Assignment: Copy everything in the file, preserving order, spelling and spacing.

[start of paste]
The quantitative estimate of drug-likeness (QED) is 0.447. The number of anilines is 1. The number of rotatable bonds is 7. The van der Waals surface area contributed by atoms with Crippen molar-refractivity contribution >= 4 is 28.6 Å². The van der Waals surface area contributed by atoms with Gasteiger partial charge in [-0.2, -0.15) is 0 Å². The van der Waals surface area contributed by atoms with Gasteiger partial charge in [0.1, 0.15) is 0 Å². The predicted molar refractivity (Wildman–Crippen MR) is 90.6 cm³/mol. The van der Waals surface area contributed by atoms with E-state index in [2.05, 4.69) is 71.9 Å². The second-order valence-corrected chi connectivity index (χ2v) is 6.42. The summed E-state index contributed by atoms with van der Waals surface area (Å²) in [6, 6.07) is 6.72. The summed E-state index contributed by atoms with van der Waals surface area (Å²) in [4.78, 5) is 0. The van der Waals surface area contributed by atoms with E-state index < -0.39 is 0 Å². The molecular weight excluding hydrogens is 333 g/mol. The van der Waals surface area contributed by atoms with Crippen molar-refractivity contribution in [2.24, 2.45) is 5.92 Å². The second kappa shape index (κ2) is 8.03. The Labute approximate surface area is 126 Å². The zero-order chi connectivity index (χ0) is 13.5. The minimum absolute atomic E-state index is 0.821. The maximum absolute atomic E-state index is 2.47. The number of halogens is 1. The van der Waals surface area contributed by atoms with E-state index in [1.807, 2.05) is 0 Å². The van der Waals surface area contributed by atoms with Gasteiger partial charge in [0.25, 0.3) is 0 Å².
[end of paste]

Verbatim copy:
The quantitative estimate of drug-likeness (QED) is 0.447. The number of anilines is 1. The number of rotatable bonds is 7. The van der Waals surface area contributed by atoms with Crippen molar-refractivity contribution >= 4 is 28.6 Å². The van der Waals surface area contributed by atoms with Gasteiger partial charge in [-0.2, -0.15) is 0 Å². The van der Waals surface area contributed by atoms with Gasteiger partial charge in [0.1, 0.15) is 0 Å². The predicted molar refractivity (Wildman–Crippen MR) is 90.6 cm³/mol. The van der Waals surface area contributed by atoms with E-state index in [2.05, 4.69) is 71.9 Å². The second-order valence-corrected chi connectivity index (χ2v) is 6.42. The summed E-state index contributed by atoms with van der Waals surface area (Å²) in [6, 6.07) is 6.72. The summed E-state index contributed by atoms with van der Waals surface area (Å²) in [4.78, 5) is 0. The van der Waals surface area contributed by atoms with E-state index < -0.39 is 0 Å². The molecular weight excluding hydrogens is 333 g/mol. The van der Waals surface area contributed by atoms with Crippen molar-refractivity contribution in [2.24, 2.45) is 5.92 Å². The second kappa shape index (κ2) is 8.03. The Labute approximate surface area is 126 Å². The zero-order chi connectivity index (χ0) is 13.5. The minimum absolute atomic E-state index is 0.821. The maximum absolute atomic E-state index is 2.47. The number of halogens is 1. The van der Waals surface area contributed by atoms with E-state index in [1.807, 2.05) is 0 Å². The van der Waals surface area contributed by atoms with Gasteiger partial charge in [0.25, 0.3) is 0 Å².